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Classification: Murderer
Characteristics: Torture
Number of victims: 1
Date of murder: February 2, 1903
Date of birth: 1872
Victim profile: Annie Williams, 7 (a orphan in her charge)
Method of murder: Beating with a red-hot poker
Location: Oklahoma, USA
Status: Executed by hanging at McAlester on July 17, 1903

Dora Wright - July 17, 1903

Dora was hanged in a public execution in Oklahoma, for the murder and mutilation of her (assumed) step daughter. A local paper called the crime "the most horrible and outrageous" ever committed in that area. The paper described Wright as a "Demon" and a "Fiend".


Dora Wright – USA

July 17th

Seven-year-old Annie Williams’ life was short and agonising. For months she was cruelly beaten by her guardian, Dora Wright, 31, and among the other tortures she had to endure was branding with a red-hot poker. Finally she was whipped so severely that she died.

On May 30th, 1903, an Oklahoma jury took 20 minutes to find Dora Wright guilty of the child’s murder but declined to recommend life imprisonment. Thus the “negress” as the press called her – she was actually of American Indian origin – was sentenced to die.

She was hanged on Friday, July 17th, 1903, alongside a white man, Charles Barrett, also convicted of murder. The double execution was carried out in public in a “carnival atmosphere” but, according to press reports, Wright “mounted the scaffold without a tremor.”


A woman hanged

First Woman Ever Hanged in the Territories

The Blackwell Sun
Blackwell, Oklahoma July 23, 1903

South McAlester, I. T., July 18

Dora Wright was hanged here yesterday for the murder of Annie Williams, a 7 year-old girl. She mounted the scaffold without a tremor.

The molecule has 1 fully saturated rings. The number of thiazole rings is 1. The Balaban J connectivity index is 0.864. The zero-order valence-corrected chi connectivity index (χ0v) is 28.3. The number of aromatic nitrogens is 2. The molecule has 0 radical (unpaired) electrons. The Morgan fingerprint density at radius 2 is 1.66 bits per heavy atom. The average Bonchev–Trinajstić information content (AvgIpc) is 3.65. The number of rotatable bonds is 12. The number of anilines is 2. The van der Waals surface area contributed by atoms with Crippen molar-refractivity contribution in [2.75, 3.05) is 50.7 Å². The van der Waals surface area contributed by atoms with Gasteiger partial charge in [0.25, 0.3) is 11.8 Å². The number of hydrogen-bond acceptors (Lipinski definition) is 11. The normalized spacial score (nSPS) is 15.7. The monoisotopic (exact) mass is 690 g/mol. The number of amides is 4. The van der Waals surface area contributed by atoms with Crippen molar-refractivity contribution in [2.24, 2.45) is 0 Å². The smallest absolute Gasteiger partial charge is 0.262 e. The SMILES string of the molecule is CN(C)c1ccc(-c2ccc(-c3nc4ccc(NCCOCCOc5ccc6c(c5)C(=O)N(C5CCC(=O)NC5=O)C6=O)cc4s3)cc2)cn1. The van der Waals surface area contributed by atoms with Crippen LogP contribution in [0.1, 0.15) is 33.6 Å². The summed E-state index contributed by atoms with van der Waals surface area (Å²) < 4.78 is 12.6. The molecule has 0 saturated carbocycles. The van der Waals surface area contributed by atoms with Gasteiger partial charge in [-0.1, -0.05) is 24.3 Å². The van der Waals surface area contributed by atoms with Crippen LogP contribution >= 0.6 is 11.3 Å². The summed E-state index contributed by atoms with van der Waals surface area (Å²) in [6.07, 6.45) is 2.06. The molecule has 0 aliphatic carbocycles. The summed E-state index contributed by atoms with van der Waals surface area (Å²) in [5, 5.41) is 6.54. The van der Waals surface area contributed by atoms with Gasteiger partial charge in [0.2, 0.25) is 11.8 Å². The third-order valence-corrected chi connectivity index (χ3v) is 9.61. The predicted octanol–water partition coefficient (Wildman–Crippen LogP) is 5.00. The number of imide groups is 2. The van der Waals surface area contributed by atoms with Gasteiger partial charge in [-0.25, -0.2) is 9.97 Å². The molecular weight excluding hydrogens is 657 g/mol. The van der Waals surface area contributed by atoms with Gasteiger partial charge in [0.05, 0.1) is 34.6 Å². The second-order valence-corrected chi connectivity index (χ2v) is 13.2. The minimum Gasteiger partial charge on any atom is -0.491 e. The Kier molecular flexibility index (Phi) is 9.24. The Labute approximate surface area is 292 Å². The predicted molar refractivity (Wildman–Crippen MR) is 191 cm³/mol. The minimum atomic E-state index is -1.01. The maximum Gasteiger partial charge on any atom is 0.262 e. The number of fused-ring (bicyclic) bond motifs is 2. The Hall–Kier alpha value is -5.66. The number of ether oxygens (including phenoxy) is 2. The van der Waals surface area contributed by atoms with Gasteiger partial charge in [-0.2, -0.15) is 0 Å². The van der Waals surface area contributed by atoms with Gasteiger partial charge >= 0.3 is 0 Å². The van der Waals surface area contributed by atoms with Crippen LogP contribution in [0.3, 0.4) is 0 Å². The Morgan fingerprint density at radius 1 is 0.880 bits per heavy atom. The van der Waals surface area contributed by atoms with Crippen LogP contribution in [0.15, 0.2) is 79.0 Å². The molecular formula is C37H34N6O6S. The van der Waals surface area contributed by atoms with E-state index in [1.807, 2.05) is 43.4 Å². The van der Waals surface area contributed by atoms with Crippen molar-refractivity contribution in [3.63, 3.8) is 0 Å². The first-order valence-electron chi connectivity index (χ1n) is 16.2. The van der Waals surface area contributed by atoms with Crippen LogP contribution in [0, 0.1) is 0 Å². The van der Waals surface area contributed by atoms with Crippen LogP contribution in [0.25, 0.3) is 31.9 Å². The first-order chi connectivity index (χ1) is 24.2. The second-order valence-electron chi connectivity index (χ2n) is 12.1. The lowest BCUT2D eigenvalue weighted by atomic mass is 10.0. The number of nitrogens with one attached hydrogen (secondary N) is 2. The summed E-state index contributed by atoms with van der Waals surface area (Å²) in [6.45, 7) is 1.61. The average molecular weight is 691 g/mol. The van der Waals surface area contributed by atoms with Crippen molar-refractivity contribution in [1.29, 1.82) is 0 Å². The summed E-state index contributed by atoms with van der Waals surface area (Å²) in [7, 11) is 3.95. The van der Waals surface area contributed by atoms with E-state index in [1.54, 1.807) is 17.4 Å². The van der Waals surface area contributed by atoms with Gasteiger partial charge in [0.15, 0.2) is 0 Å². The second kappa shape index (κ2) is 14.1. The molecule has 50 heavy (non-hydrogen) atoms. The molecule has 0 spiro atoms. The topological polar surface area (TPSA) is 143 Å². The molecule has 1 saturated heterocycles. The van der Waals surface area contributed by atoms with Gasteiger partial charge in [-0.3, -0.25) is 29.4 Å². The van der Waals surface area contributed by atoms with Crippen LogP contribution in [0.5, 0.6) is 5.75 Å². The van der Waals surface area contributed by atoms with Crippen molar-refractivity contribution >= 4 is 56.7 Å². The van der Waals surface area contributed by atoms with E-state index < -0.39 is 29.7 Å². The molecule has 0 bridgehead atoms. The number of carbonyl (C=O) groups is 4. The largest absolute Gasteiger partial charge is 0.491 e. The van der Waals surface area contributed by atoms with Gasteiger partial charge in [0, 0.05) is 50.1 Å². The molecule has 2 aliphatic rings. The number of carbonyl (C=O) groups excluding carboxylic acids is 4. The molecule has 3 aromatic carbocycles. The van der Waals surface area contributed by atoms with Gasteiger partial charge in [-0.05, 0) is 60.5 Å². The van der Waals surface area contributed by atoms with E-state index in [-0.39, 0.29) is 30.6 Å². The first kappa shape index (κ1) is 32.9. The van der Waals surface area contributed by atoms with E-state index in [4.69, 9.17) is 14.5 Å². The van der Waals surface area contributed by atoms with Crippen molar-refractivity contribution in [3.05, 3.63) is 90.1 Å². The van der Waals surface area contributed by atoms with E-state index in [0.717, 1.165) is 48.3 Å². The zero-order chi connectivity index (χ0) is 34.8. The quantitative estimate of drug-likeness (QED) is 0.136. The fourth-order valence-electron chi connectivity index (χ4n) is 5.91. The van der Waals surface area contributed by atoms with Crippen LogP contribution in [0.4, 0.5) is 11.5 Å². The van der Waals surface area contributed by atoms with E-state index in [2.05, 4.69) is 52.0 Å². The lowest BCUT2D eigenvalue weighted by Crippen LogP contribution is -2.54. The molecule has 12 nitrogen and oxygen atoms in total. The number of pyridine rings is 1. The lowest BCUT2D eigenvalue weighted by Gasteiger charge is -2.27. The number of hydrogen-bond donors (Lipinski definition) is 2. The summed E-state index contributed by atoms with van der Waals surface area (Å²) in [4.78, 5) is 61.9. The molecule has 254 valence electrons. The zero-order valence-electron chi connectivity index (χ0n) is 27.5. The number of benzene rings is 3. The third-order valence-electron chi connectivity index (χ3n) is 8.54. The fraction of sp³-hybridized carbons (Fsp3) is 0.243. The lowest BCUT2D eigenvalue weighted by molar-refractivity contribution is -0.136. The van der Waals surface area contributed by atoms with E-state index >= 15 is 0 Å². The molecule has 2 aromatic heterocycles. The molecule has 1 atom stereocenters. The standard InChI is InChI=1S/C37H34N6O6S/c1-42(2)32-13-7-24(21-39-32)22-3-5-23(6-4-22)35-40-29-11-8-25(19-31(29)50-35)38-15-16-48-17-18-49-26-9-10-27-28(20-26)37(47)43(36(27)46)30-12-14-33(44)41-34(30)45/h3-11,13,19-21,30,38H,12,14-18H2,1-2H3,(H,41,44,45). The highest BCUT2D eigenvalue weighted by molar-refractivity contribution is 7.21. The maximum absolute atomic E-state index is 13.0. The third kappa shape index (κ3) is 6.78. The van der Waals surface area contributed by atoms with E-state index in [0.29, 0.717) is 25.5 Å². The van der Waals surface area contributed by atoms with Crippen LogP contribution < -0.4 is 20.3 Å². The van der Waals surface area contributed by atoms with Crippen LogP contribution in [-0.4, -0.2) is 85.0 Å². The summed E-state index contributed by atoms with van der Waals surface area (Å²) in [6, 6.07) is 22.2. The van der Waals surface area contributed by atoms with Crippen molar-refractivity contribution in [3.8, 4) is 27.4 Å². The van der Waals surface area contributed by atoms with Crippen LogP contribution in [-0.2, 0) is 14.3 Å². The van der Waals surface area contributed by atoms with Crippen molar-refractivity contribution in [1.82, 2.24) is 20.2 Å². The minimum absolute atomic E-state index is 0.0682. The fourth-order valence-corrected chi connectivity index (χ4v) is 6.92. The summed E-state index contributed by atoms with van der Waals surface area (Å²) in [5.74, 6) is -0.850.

Dora Wright, the first woman ever hung in this section, was convicted of whipping a 7 year-old white girl, Annie Williams until she died of her injuries. The evidence showed that the little girl had been beaten severely for many months, as there were old scars on her. Some of these indicated that the child had been tortured with a red-hot poker.

Charles Barrett was hanged at the same time for the murder of John Hennessy, an aged man whom he shot from ambush. Robbery was the motive.



Dora Wright

July 17, 1903. Thirty eight year old Dora Wright (black) became the first woman to be hanged in the 20th century when she was put to death at South McAllister, Oklahoma for the murder of 7 year old Annie Williams. With her on the gallows was Charles Barrett who was executed for a separate murder.

Dora had beaten Annie over a period of several months before finally whipping her to death on February 2nd 1903. Just before 7 a.m. both prisoners were given a drop of 7 feet and died without a struggle.



1903: Dora Wright, in Indian Territory

On July 17, 1903, Dora Wright was hanged at McAlester in Indian Territory — the present-day U.S. state of Oklahoma.

Wright beat and tortured to death a 7-year-old orphan in her charge named Annie Williams. Wright tormented the little girl over several months until she finally succumbed to a thrashing in February 1903. It was, the local paper said, “the most horrible and outrageous” crime in memory in the area; Wright’s jury only needed 20 minutes’ deliberation to condemn her.

As Oklahoma was yet four years shy of statehood, “Indian Territory” jurisdiction — and with it any decision on executive clemency — fell to U.S. President Theodore Roosevelt. The inclination of the Rough Rider is aptly conveyed by the words of Attorney General Philander Knox‘s brief on the case to the President, which were released for press consumption:

The real facts in this case are that this woman tortured to death a little child seven years old, her niece, whom she was pretending to care for and support. She whipped the child most unmercifully with large switches, struck it about the hand and face so as to cause wounds sufficient to produce death, burned holes in its legs and thighs with a heated poker, and committed other nameless atrocities upon the person of the child. The testimony shows that the woman pursued a course of cruelty which was fiendish and barbarous … The only ground upon which her pardon is sought is that she is a woman, and that the infliction of the death penalty upon a woman would be a shock to the moral sense of the people in the community.

T.R. was incredulous at the feminine special pleading.

“If that woman was mean enough to do a thing like that,” Roosevelt said, “she ought to have the nerve to meet her punishment.”

Wright did have that nerve in the end, and was noted for the calm with which she comported herself on the scaffold. (She was hanged alongside another fellow, Charles Barrett, who shot a man dead in a robbery.)



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